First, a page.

Like many children with autism, Bud's never been much of a liar. As I've written before, over the past year or so he has honed the ability to be evasive - to avoid speaking the truth while not overtly telling a falsehood. But I'd never seen him really tell a lie and weave a story in an attempt to wheedle his way out of something.
Let's face it - lying, as distasteful as it might be, is an important skill to acquire. Life is much more pleasant - much easier to navigate - when we can successfully crawl inside someone else's brain long enough to make a prediction with some degree of accuracy regarding what that person's response to a scenario might be. We need to be able to weigh that likely reaction against the relative merit of honesty in the situation. We need to be able to determine whether telling the truth in the scenario is important enough to trigger the reaction that is almost certain to follow.
In other words, we need to be able to figure out whether or not to tell someone their new haircut looks terrific even if it doesn't, and we need to be able to do it without preparation, in the moment, as it happens, with very little time for reflection. And for many of us, the development of this skill begins in childhood when we learn to spin a yarn to get ourselves out of hot water. But I had never seen Bud display anything close to this particular skill set.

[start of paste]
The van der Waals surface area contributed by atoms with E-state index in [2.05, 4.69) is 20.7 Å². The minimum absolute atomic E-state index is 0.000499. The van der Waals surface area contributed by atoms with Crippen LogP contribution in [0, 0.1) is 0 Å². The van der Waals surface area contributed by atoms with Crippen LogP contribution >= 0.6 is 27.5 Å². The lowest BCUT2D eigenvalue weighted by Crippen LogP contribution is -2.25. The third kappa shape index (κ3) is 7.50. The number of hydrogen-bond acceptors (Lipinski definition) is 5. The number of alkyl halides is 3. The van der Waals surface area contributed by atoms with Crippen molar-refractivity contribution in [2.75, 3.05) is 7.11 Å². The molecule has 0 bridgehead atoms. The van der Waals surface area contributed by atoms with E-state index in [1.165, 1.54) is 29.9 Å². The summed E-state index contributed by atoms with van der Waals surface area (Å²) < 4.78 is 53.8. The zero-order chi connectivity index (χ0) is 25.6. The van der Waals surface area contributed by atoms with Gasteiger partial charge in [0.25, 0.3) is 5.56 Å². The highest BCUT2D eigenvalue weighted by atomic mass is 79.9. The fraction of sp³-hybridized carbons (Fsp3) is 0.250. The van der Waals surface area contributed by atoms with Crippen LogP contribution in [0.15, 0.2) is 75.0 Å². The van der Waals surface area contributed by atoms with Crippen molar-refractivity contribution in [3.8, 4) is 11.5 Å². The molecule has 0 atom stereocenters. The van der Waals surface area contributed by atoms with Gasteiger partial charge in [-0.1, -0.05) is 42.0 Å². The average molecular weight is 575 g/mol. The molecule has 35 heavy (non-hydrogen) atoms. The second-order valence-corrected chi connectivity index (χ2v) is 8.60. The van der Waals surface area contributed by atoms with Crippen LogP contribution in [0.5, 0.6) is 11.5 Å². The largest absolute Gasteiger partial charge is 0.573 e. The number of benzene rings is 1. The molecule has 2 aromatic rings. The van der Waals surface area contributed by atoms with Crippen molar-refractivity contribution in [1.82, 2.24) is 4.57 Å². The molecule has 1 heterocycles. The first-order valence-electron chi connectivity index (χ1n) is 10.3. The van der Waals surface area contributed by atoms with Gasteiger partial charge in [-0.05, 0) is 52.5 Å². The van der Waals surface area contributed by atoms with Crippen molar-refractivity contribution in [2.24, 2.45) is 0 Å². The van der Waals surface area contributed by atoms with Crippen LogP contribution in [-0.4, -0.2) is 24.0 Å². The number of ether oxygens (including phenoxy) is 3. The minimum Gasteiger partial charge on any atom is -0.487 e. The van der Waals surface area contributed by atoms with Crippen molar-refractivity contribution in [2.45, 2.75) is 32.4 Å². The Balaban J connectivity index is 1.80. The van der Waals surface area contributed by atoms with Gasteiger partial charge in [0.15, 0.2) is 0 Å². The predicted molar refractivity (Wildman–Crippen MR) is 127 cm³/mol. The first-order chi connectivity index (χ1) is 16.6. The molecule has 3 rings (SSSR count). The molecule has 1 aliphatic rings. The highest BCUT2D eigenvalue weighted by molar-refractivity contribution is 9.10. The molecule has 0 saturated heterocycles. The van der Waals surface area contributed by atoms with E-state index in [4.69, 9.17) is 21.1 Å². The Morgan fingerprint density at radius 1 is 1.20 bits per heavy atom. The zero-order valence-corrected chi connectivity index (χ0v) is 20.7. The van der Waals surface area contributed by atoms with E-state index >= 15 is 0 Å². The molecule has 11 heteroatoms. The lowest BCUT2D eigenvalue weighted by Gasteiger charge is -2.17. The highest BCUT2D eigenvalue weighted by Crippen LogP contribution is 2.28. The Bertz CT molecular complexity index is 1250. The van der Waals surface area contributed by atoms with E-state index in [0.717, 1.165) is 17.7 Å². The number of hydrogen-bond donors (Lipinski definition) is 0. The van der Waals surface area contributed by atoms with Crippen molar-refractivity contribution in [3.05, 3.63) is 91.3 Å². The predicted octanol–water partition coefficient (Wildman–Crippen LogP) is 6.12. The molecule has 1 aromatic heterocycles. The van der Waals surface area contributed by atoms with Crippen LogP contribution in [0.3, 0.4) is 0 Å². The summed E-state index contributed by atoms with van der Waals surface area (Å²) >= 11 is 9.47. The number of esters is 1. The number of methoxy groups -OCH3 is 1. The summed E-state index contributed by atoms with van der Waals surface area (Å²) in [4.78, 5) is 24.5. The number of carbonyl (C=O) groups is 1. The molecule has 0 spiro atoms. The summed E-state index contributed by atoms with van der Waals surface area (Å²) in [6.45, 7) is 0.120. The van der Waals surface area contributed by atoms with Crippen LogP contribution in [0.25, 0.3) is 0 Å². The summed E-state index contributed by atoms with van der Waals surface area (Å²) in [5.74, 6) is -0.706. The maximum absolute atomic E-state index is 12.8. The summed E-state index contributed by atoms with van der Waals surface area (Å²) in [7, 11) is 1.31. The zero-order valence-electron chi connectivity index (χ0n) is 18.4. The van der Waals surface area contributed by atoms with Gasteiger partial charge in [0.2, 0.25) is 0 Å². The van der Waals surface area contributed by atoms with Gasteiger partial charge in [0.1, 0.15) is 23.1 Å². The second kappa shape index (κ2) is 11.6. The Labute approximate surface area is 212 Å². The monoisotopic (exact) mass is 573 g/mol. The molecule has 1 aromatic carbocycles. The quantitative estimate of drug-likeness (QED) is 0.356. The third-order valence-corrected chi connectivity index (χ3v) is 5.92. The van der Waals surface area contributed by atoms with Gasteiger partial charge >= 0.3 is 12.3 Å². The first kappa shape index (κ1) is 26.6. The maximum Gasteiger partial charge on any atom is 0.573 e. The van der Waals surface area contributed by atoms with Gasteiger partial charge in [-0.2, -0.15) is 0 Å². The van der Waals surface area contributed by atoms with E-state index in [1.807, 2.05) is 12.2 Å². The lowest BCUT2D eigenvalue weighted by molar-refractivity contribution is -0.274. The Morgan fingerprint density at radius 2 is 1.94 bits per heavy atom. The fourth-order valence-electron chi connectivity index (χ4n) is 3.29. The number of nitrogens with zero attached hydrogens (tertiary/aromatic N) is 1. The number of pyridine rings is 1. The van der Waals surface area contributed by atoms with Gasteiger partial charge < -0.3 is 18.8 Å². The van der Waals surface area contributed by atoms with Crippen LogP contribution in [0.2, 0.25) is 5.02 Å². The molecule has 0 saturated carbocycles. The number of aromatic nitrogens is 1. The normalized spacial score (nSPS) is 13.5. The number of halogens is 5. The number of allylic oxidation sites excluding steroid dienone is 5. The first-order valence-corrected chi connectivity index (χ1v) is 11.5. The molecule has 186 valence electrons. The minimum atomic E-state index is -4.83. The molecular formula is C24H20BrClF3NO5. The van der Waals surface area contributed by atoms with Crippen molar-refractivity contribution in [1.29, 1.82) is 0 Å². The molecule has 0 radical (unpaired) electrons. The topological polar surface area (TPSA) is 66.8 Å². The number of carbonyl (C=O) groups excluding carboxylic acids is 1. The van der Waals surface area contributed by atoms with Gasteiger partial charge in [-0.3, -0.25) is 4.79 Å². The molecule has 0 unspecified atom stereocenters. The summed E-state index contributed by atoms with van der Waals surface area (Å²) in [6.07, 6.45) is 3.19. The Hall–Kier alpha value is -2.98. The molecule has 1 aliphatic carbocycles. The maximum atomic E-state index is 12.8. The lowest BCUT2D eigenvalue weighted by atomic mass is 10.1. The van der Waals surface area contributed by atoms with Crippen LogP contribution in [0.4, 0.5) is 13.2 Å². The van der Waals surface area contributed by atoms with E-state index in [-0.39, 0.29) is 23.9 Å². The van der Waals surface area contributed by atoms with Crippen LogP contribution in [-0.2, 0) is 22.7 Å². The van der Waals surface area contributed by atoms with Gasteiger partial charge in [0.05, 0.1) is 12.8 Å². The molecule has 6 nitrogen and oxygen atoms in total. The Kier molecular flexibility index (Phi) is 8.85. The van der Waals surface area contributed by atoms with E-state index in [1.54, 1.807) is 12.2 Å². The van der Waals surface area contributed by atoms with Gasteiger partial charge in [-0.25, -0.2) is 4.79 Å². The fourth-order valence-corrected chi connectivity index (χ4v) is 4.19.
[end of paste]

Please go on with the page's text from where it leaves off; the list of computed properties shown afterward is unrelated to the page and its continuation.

Today, I walked into Bud's room and I smelled something. I wasn't sure what it was, but I was sure that I shouldn't be smelling it in his room. I looked around quickly - nothing seemed out of place - so I began following my nose in pursuit of ground zero. It didn't take long to find the source of the odor - a very uncharacteristic swirling pattern on the wall, in a substance that appeared to have human origins. I was startled, as this is not at all typical of Bud of late, and I took a minute to try to figure out what to do - Should I call his attention to it? Is this an important topic for conversation? Or would it simply embarrass him? Would it establish this as an effective way to gain my attention? I decided to just clean it up without comment, and I headed to the bathroom for the 409 and some paper towels. Just as I was poised for the initial spray, Bud entered his room, looked at me, and asked "What are you doing?"
I looked at him and looked at the wall, and said "I was just going to clean this up."
"Yeah," he said.
"What do you think this is?" I asked.
He looked at it carefully, thought a moment, and said, "It's mud."
"Really?" I said, "What is mud doing on the wall?"
"It's covering the mirror," he explained. "And the walls, too."
"But how did it get there?" I asked.
He paused briefly, then said "The elephants sprayed it there."
"The elephants?" I asked.
"Yeah," he replied. "The elephants sprayed the mud on the wall."
"Well," I said, "Please tell the elephants that we shouldn't put anything on the walls. We need to wash in the sink. Okay?"
"Okay," he said cheerfully.
As I sprayed the 409 and began to clean the mess, I heard Bud turn to a toy elephant, a handy scapegoat on the shelf beside him, and launch into a lecture. "You silly elephant," he said, "You don't spray mud on the walls!"
My boy has learned the fine art of fabrication. I know it's a good and important thing. But like many developmental milestones, this one is double-edged: it seems that from this point forward, I may never really know what he thinks of my haircuts.